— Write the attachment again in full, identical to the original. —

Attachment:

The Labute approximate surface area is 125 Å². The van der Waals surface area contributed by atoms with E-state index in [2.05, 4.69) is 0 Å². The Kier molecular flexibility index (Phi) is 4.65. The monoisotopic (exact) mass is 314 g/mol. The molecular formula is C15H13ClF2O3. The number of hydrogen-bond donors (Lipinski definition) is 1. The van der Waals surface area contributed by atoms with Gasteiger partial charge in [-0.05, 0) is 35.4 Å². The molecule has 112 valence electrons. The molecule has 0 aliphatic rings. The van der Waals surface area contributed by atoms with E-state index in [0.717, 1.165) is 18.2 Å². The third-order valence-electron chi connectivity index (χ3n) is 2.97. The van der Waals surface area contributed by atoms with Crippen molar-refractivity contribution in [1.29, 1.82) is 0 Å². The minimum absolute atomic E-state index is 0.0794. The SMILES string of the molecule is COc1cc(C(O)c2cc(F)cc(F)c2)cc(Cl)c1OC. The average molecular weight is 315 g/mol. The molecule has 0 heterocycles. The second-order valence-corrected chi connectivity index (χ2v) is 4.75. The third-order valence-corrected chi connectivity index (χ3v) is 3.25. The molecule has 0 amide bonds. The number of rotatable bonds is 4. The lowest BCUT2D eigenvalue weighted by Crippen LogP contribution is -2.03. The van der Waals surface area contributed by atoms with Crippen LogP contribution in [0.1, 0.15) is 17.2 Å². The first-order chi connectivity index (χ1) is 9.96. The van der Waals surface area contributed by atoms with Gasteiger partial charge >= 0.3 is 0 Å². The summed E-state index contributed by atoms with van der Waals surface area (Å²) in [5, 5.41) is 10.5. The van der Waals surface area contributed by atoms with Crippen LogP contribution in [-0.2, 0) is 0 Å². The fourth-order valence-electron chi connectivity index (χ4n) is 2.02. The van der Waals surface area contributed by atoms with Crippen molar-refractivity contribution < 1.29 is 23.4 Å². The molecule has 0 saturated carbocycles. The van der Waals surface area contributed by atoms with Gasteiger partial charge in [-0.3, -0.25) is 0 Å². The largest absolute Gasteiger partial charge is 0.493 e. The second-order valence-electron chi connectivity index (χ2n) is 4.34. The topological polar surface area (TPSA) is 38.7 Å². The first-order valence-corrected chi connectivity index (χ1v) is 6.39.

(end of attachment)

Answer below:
The Labute approximate surface area is 125 Å². The van der Waals surface area contributed by atoms with E-state index in [2.05, 4.69) is 0 Å². The Kier molecular flexibility index (Phi) is 4.65. The monoisotopic (exact) mass is 314 g/mol. The molecular formula is C15H13ClF2O3. The number of hydrogen-bond donors (Lipinski definition) is 1. The van der Waals surface area contributed by atoms with Gasteiger partial charge in [-0.05, 0) is 35.4 Å². The molecule has 112 valence electrons. The molecule has 0 aliphatic rings. The van der Waals surface area contributed by atoms with E-state index in [0.717, 1.165) is 18.2 Å². The third-order valence-electron chi connectivity index (χ3n) is 2.97. The van der Waals surface area contributed by atoms with Crippen molar-refractivity contribution in [1.29, 1.82) is 0 Å². The minimum absolute atomic E-state index is 0.0794. The SMILES string of the molecule is COc1cc(C(O)c2cc(F)cc(F)c2)cc(Cl)c1OC. The average molecular weight is 315 g/mol. The molecule has 0 heterocycles. The second-order valence-corrected chi connectivity index (χ2v) is 4.75. The third-order valence-corrected chi connectivity index (χ3v) is 3.25. The molecule has 0 amide bonds. The number of rotatable bonds is 4. The lowest BCUT2D eigenvalue weighted by Crippen LogP contribution is -2.03. The van der Waals surface area contributed by atoms with Crippen LogP contribution in [0.1, 0.15) is 17.2 Å². The first-order chi connectivity index (χ1) is 9.96. The van der Waals surface area contributed by atoms with Gasteiger partial charge >= 0.3 is 0 Å². The summed E-state index contributed by atoms with van der Waals surface area (Å²) in [5, 5.41) is 10.5. The van der Waals surface area contributed by atoms with Crippen LogP contribution in [-0.2, 0) is 0 Å². The fourth-order valence-electron chi connectivity index (χ4n) is 2.02. The van der Waals surface area contributed by atoms with Crippen molar-refractivity contribution < 1.29 is 23.4 Å². The molecule has 0 saturated carbocycles. The van der Waals surface area contributed by atoms with Gasteiger partial charge in [-0.3, -0.25) is 0 Å². The largest absolute Gasteiger partial charge is 0.493 e. The second-order valence-electron chi connectivity index (χ2n) is 4.34. The topological polar surface area (TPSA) is 38.7 Å². The first-order valence-corrected chi connectivity index (χ1v) is 6.39.